If the first couple of regattas go well and I get hooked then perhaps I'll work my way north into Oklahoma and Kansas. How did the Plains states become such a bastion of H-20 sailing?
DCYC is a great venue for a regatta, you'll enjoy it. March up and introduce yourself as a newbie to the 20 and you'll receive your wisdom.

IIRC, Mark Benge, in OKC, was the one of the first to make the move to the 20. When you're out on the course and a 20 blows by you it's hard to to want one!

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 Post subject: righting
PostPosted: Mon Mar 23, 2009 1:03 pm 
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Location: Northern VA
Suggest some practice righting time in warm water :-) I think the 20 is one of the hardest Hobies to right; that tapered comptip and long heavy mast don't help. It's critical to get the mast upwind so the wind gets under the sail and helps it up. It's also critical to get on the righting line quickly; wait too long and it might turtle, and it's HARD to get back from that. If you flip it over in light air (not easy, but stuff happens), it's going to be very hard to right because the wind won't help you much. Not trying to scare you off; lots of light crews have flipped and righted; you just need more attention to procedure.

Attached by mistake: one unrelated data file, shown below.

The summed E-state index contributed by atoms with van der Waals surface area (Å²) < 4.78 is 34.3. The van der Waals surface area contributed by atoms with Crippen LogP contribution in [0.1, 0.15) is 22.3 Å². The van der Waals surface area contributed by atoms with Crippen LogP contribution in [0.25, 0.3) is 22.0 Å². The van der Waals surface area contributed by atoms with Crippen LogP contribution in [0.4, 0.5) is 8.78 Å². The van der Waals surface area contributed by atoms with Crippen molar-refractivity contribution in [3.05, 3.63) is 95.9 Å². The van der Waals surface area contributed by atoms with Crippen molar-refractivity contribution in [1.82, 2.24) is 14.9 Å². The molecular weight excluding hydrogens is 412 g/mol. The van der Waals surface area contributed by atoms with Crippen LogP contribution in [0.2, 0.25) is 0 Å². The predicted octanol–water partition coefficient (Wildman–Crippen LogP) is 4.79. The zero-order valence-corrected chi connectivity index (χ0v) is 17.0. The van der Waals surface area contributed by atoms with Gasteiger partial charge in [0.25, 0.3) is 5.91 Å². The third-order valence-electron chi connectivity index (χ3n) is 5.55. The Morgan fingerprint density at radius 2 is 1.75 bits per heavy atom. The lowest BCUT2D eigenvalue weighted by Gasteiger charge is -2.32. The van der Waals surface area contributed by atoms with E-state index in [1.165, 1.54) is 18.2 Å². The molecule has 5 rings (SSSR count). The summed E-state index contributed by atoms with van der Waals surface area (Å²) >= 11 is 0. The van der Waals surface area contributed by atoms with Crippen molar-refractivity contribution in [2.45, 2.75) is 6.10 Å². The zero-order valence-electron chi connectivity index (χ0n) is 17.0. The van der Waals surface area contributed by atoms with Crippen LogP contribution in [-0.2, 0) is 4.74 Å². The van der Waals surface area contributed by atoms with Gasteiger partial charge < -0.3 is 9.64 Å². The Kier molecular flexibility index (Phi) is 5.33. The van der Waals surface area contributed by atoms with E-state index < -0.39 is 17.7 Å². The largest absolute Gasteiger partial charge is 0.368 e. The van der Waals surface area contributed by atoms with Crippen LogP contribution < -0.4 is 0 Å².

Whatever you do, don't let it turtle in 28-30' of water with a mud bottom...it becomes VERY stable with the boat flat and mast stuck (ask me how I know).


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PostPosted: Sat Apr 11, 2009 5:56 pm 
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better to tie a line around the dolphin striker and toss over the hull that is out of the water. you get much better angle when you are trying to right her.